Canada’s Foreign Minister Melanie Joly has announced her country summoned Chinese ambassador Cong Peiwu following allegations that Beijing threatened an opposition party legislator and his family.
Facing pressure to address allegations of Chinese interference in Canadian politics, Joly said she instructed her deputy to summon Cong to “convey to him directly that we will not tolerate any form of foreign interference”.
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She also explained “all options, including expulsion of diplomats, remain on the table as we consider the consequences for this behaviour”.
“What has happened is completely unacceptable. I cannot imagine the shock and concern of learning that your loved ones have been targeted in this way,” Joly said during a parliamentary committee hearing.
Beijing denounced the accusations on Friday.
“China is strongly dissatisfied with Canada’s groundless slander and defamation of the normal performance of duties by the Chinese embassy and consulates in Canada and firmly opposes it,” foreign ministry spokeswoman Mao Ning said. Beijing had “lodged a strong protest” against the move, she said.
The Globe and Mail newspaper, citing a classified report from Canada’s spy agency, reported on Monday that China had sought information about any relatives of a Canadian legislator “who may be located” within its borders, in a likely effort to “make an example of this MP and deter others” from taking anti-China positions.
The Canadian Security Intelligence Service (CSIS) report did not name the lawmaker, but the Globe said a national security source identified the politician as Michael Chong, a member of the opposition Conservative Party of Canada.
We who live freely in democracies under the rule of law must speak for the voiceless.
If that means China sanctions me, I’ll wear it as a badge of honour. pic.twitter.com/tS8MomWnun
— Michael Chong 🇨🇦 (@MichaelChongMP) March 27, 2021
China sanctioned Chong in 2021 after he spearheaded a Canadian parliamentary motion condemning Beijing’s treatment of its Uighur Muslim minority as a “genocide”.
The United Nations and other observers have accused China of committing “crimes against humanity” against the Uighurs in the country’s western province of Xinjiang, an allegation rejected by the Chinese government.
Dismissing the allegations in Canada this week, a spokesperson for China’s consulate-general in Toronto expressed “strong dissatisfaction and firm opposition” to the claims and urged the media and politicians to “stop spreading rumours and smearing”.
The spokesperson said Canadian media and politicians were “intentionally damaging the reputation and image” of the consulate and “maliciously interfering with normal communication and cooperation between both parties”.
On Thursday, Mao of the Chinese foreign affairs ministry also said during a news conference that “China is opposed to any interference in a country’s internal affairs”.
“We never interfere in Canada’s internal affairs and have no interest whatsoever in doing so. At the same time, we are resolute in defending our sovereignty, security and development interests and opposing actions that interfere in China’s internal affairs and harm China’s interests,” Mao said.
The China-Canada relationship has been frosty for several years, especially after Canadian authorities detained Huawei Technologies executive Meng Wanzhou in 2018 on a US arrest warrant. China then arrested two Canadians on spying charges.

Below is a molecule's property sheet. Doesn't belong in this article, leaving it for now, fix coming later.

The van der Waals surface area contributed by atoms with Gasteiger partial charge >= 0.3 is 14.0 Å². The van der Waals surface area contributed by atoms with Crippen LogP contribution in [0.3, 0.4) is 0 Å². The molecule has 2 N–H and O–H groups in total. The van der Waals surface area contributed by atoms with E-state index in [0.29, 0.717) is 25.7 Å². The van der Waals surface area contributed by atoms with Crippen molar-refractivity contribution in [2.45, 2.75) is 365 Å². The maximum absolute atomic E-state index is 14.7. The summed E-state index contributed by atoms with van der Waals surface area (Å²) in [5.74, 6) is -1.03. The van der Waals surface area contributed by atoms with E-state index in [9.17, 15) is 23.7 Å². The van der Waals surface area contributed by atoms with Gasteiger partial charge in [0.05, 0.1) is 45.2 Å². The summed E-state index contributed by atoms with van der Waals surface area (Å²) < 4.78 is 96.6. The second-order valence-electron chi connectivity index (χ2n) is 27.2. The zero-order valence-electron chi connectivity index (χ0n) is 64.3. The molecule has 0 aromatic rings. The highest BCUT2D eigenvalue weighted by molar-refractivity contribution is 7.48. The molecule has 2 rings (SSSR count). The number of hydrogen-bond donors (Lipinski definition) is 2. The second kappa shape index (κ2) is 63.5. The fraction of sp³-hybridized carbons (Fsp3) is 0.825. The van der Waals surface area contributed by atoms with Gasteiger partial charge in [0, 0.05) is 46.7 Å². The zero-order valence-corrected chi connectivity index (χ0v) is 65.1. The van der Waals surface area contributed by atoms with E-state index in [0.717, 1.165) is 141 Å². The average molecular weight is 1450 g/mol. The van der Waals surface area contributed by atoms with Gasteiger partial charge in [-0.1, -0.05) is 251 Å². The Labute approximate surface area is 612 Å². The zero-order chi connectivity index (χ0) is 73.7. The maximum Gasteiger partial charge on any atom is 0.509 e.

The standoff ended when all three people were released in 2021, but relations have remained sour over several points of contention, including human rights and trade.
Meanwhile, Canadian Prime Minister Justin Trudeau has faced growing calls in recent months to investigate allegations that the Chinese government has interfered in the country’s elections and is operating covert “police stations” in Canada.
In November, the media outlet Global News reported intelligence officials warned Trudeau that China was “targeting Canada with a vast campaign of foreign interference”, including by meddling in the country’s 2019 elections.
The Globe and Mail also reported “China employed a sophisticated strategy” to disrupt the 2021 elections, “as Chinese diplomats and their proxies backed the re-election of Justin Trudeau’s Liberals … and worked to defeat Conservative politicians considered to be unfriendly to Beijing”.
Beijing has denied all these claims.
Amid the most recent reports of threats against Chong, the Conservative Party has called on Trudeau to expel a Chinese diplomatic official who the Globe and Mail said was involved in the alleged intimidation effort.
“What is at issue is that the government did nothing about a person in Canada that was targeting me and my family, and targeting other [members of parliament],” Chong told reporters on Wednesday.
“And that is an appalling lack of leadership and an appalling breakdown in the responsibility of the Government of Canada. And the fact that this individual continues to remain in Canada is inexplicable,” he said.
Earlier on Wednesday, Trudeau said he only found out about the alleged intimidation of the opposition politician when the media report came out this week.
The prime minister told reporters that he had made it clear to Canada’s spy agency that it needs to better share information with the government about any threats against parliament members or their families.
“When there are concerns that talk specifically about any MP, particularly about their family, those need to be elevated — even if CSIS doesn’t feel that it’s a sufficient level of concern for them to take more direct action. We still need to know about it at the upper government levels,” Trudeau said.